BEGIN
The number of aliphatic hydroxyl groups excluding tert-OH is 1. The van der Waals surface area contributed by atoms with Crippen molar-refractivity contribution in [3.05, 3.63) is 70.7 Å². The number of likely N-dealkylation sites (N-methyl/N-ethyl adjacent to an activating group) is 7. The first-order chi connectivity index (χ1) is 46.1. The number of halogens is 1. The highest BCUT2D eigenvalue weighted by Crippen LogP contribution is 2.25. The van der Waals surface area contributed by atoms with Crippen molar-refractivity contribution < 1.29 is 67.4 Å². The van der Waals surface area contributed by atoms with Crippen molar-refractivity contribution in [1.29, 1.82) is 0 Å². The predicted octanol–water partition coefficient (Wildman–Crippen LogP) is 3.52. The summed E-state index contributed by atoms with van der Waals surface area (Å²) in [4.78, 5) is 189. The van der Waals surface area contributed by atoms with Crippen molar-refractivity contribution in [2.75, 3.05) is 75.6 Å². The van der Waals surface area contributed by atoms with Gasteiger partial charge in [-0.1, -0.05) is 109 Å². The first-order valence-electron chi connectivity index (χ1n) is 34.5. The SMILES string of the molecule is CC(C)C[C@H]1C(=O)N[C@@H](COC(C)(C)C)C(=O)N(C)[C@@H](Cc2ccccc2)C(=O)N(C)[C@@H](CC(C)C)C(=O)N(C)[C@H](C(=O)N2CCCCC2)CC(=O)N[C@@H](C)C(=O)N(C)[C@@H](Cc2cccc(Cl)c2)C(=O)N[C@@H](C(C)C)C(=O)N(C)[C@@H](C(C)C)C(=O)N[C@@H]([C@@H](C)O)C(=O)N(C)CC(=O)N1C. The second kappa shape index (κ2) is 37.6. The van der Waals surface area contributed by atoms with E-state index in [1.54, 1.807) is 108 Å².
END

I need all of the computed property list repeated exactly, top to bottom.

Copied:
The number of aliphatic hydroxyl groups excluding tert-OH is 1. The van der Waals surface area contributed by atoms with Crippen molar-refractivity contribution in [3.05, 3.63) is 70.7 Å². The number of likely N-dealkylation sites (N-methyl/N-ethyl adjacent to an activating group) is 7. The first-order chi connectivity index (χ1) is 46.1. The number of halogens is 1. The highest BCUT2D eigenvalue weighted by Crippen LogP contribution is 2.25. The van der Waals surface area contributed by atoms with Crippen molar-refractivity contribution < 1.29 is 67.4 Å². The van der Waals surface area contributed by atoms with Crippen molar-refractivity contribution in [1.29, 1.82) is 0 Å². The predicted octanol–water partition coefficient (Wildman–Crippen LogP) is 3.52. The summed E-state index contributed by atoms with van der Waals surface area (Å²) in [4.78, 5) is 189. The van der Waals surface area contributed by atoms with Crippen molar-refractivity contribution in [2.75, 3.05) is 75.6 Å². The van der Waals surface area contributed by atoms with Gasteiger partial charge in [-0.1, -0.05) is 109 Å². The first-order valence-electron chi connectivity index (χ1n) is 34.5. The SMILES string of the molecule is CC(C)C[C@H]1C(=O)N[C@@H](COC(C)(C)C)C(=O)N(C)[C@@H](Cc2ccccc2)C(=O)N(C)[C@@H](CC(C)C)C(=O)N(C)[C@H](C(=O)N2CCCCC2)CC(=O)N[C@@H](C)C(=O)N(C)[C@@H](Cc2cccc(Cl)c2)C(=O)N[C@@H](C(C)C)C(=O)N(C)[C@@H](C(C)C)C(=O)N[C@@H]([C@@H](C)O)C(=O)N(C)CC(=O)N1C. The second kappa shape index (κ2) is 37.6. The van der Waals surface area contributed by atoms with E-state index in [1.54, 1.807) is 108 Å².